From all the provinces in Southwest China, Guizhou is probably the least popular among travelers. Between the delicacies of Sichuan, the scenery of Guangxi and the ethnic minorities of Yunnan, Guizhou has a hard time getting noticed. The fact is Guizhou is essentially a combination of all three, so if you only have time for a short trip to the Southwest and you can’t cover all the renowned provinces, Guizhou is a nice 3 in 1 package. Don’t just take my word for it, see for yourselves:
I spent five days in Guizhou last May. It was a class field trip so I had no part in organizing it. Therefore I can’t give you much detail on the how and when, but I can help you with the what and where. Here’s a map of all the places which were on our itinerary:
View Guizhou Trip 2013 in a larger map
What to do
Guizhou is best know for two attraction. One is the Huangguoshu Waterfalls and the other is the Miao ethnic minority Villages. Guiyang, the capital city of Guizhou Province is located right between them The waterfalls are to the southwest of Guiyang and the Miao Ethnic Minority Autonomous Region is to the east the city. If you are coming to Guizhou from Yunnan you should first visit the waterfalls, then continue to Guiyang and see the capital, and then take the train to Kaili and see the Miao Village. If you are crossing Guizhou towards Yunnan or Sichuan you should do it the other way around.
From all the places we have visited in the city of Guiyang, I liked Qingyan Ancient Town the best. If you do spend one day in the capital this is the place I would start from.
Fish in Sour Soup
The dish which is most associated with Guizhou is Fish in Sour Soup (酸汤鱼 – suān tāng yú). Sour soup dishes come in many shapes and form but the most common version of this one is grass carp in red soup with bean sprouts and coriander.
Fish in Sour Soup is actually a kind of a hotpot dish. It is served on an electric or open flame stove and in most restaurants you may choose the type of fish and all the other ingredients you want in the soup like vegetables, mushroom, noodles, meat, tofu and so on. Of course it wouldn’t be a complete hotpot experience without dips. In the case of Fish in Sour Soup they are dry dips, one is ground peanuts and the other is chili dip.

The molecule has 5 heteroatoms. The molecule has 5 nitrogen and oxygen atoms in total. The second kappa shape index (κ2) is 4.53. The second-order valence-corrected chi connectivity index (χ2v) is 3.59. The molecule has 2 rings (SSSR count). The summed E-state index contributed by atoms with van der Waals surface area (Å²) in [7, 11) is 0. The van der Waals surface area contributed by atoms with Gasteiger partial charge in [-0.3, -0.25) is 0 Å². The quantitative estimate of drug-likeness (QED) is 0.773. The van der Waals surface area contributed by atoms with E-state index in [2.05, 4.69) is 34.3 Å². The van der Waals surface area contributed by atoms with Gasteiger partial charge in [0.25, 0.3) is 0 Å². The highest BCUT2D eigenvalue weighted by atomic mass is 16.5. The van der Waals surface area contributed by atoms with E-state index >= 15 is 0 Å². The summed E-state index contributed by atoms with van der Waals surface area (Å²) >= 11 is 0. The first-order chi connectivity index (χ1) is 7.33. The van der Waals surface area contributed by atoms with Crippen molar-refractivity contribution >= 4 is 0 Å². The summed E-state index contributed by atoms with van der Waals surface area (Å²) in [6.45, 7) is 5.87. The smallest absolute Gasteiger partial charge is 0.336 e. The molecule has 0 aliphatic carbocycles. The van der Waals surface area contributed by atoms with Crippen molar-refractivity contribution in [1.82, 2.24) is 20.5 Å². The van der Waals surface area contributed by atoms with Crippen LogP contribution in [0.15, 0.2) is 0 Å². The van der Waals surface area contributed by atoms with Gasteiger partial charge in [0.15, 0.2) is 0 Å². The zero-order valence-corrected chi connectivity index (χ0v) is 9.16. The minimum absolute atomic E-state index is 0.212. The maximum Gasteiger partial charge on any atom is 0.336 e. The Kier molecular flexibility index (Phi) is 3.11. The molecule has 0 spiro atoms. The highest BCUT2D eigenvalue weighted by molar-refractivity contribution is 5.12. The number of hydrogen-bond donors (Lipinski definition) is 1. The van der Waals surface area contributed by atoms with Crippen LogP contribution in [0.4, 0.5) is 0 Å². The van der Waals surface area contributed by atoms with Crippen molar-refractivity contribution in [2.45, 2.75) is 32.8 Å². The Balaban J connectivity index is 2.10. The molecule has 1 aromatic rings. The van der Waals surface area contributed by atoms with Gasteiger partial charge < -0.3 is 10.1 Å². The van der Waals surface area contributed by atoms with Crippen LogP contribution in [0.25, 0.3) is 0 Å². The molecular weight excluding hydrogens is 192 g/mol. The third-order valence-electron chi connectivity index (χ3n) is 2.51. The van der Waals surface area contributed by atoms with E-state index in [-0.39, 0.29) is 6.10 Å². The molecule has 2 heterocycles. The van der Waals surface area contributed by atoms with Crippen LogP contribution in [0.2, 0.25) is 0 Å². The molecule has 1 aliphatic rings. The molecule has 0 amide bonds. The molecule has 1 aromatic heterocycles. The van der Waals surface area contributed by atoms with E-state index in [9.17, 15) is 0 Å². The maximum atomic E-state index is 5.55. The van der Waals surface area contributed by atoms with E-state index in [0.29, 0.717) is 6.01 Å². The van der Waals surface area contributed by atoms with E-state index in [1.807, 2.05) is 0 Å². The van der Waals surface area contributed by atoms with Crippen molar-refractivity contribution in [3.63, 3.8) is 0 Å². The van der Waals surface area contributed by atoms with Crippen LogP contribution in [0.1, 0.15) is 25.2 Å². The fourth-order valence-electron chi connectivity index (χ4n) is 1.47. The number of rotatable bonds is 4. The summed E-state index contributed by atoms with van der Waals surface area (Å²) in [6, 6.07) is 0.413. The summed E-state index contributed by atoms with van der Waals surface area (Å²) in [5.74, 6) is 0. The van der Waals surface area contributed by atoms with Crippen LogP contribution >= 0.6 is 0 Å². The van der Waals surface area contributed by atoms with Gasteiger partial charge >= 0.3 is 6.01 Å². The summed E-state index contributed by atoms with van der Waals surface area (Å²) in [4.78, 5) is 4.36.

You don’t have to go all the way to Guizhou to enjoy this fine soup. There are many Guizhou restaurants specializing in this particular dish all over China. I found two nice ones in Beijing. One is called 2 贵酸汤鱼 (Èr Guì Suān Tāng Yú). It’s in Wudaokou not far from BLCU East Gate. The address is 北京海淀区学院路弘彧大厦一层7-2 (Beijing, Haidian District, Xueyuan Rd, Hongyu Building, 1st floor 7-). The other one is called Luoluo Hotpot (箩箩酸汤鱼). It’s in Guijie between Dongzhimen and Beixinqiao. The address is 东直门内大街186号 (Dongzhimen Nei Street 186). Here’s a map showing their location:
View Fish in Sour Soup Restaurants in a larger map
Two more dishes I tried in the trip and are worth mentioning here are Guzang Meat (牯藏肉 – gǔ zàng ròu) which is a traditional Miao dish you can get in Miao Villages as part of the traditional long table meal. That meal is something you don’t wanna miss.
The other one is the Deep Fried Fish (干炸小鱼 – gān zhá xiǎo yú) we had in the waterfalls which is a common dish found in many restaurants and not only Guizhou ones:
Since you are in the south of China, you might also want to try some smoked meat (腊肉 – là ròu). It’s long tradition of that region and a source of much pride.
Of all the street food I tried in the trip, the most interesting one was the Bingfen (冰粉) I had at Qingyan Ancient Town. If you are looking for street food in Guiyang the place you need to go is the snack street on Road Two Seven. If you are really brave you may want to try the night market in Kaili.
Well, that’s pretty much all I have to say about Guizhou.
Have a great trip!